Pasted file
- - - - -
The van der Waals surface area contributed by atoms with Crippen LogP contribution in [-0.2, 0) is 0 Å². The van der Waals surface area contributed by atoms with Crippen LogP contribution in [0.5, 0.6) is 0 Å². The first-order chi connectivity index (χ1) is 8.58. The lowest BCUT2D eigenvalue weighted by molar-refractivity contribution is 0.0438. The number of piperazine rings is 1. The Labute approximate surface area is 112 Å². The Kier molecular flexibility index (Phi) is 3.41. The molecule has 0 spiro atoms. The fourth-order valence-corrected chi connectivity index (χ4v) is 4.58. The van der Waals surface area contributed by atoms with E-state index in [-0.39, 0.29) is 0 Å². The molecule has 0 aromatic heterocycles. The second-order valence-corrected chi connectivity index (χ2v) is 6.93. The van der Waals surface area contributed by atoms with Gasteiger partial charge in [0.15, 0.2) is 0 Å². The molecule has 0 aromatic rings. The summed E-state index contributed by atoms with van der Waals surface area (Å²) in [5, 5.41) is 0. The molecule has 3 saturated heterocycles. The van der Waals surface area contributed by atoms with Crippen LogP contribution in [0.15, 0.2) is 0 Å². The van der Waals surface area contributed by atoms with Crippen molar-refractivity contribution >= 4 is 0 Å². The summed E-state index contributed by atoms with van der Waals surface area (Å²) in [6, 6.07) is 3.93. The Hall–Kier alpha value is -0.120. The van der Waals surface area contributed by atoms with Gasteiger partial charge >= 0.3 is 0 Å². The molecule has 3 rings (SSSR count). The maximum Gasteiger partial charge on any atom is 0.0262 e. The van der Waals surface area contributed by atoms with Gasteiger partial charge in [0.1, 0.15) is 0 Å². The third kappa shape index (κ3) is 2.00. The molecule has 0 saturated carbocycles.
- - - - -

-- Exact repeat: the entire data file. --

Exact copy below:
The van der Waals surface area contributed by atoms with Crippen LogP contribution in [-0.2, 0) is 0 Å². The van der Waals surface area contributed by atoms with Crippen LogP contribution in [0.5, 0.6) is 0 Å². The first-order chi connectivity index (χ1) is 8.58. The lowest BCUT2D eigenvalue weighted by molar-refractivity contribution is 0.0438. The number of piperazine rings is 1. The Labute approximate surface area is 112 Å². The Kier molecular flexibility index (Phi) is 3.41. The molecule has 0 spiro atoms. The fourth-order valence-corrected chi connectivity index (χ4v) is 4.58. The van der Waals surface area contributed by atoms with E-state index in [-0.39, 0.29) is 0 Å². The molecule has 0 aromatic heterocycles. The second-order valence-corrected chi connectivity index (χ2v) is 6.93. The van der Waals surface area contributed by atoms with Gasteiger partial charge in [0.15, 0.2) is 0 Å². The molecule has 0 aromatic rings. The summed E-state index contributed by atoms with van der Waals surface area (Å²) in [5, 5.41) is 0. The molecule has 3 saturated heterocycles. The van der Waals surface area contributed by atoms with Crippen LogP contribution in [0.15, 0.2) is 0 Å². The van der Waals surface area contributed by atoms with Crippen molar-refractivity contribution >= 4 is 0 Å². The summed E-state index contributed by atoms with van der Waals surface area (Å²) in [6, 6.07) is 3.93. The Hall–Kier alpha value is -0.120. The van der Waals surface area contributed by atoms with Gasteiger partial charge >= 0.3 is 0 Å². The molecule has 3 rings (SSSR count). The maximum Gasteiger partial charge on any atom is 0.0262 e. The van der Waals surface area contributed by atoms with Gasteiger partial charge in [0.1, 0.15) is 0 Å². The third kappa shape index (κ3) is 2.00. The molecule has 0 saturated carbocycles.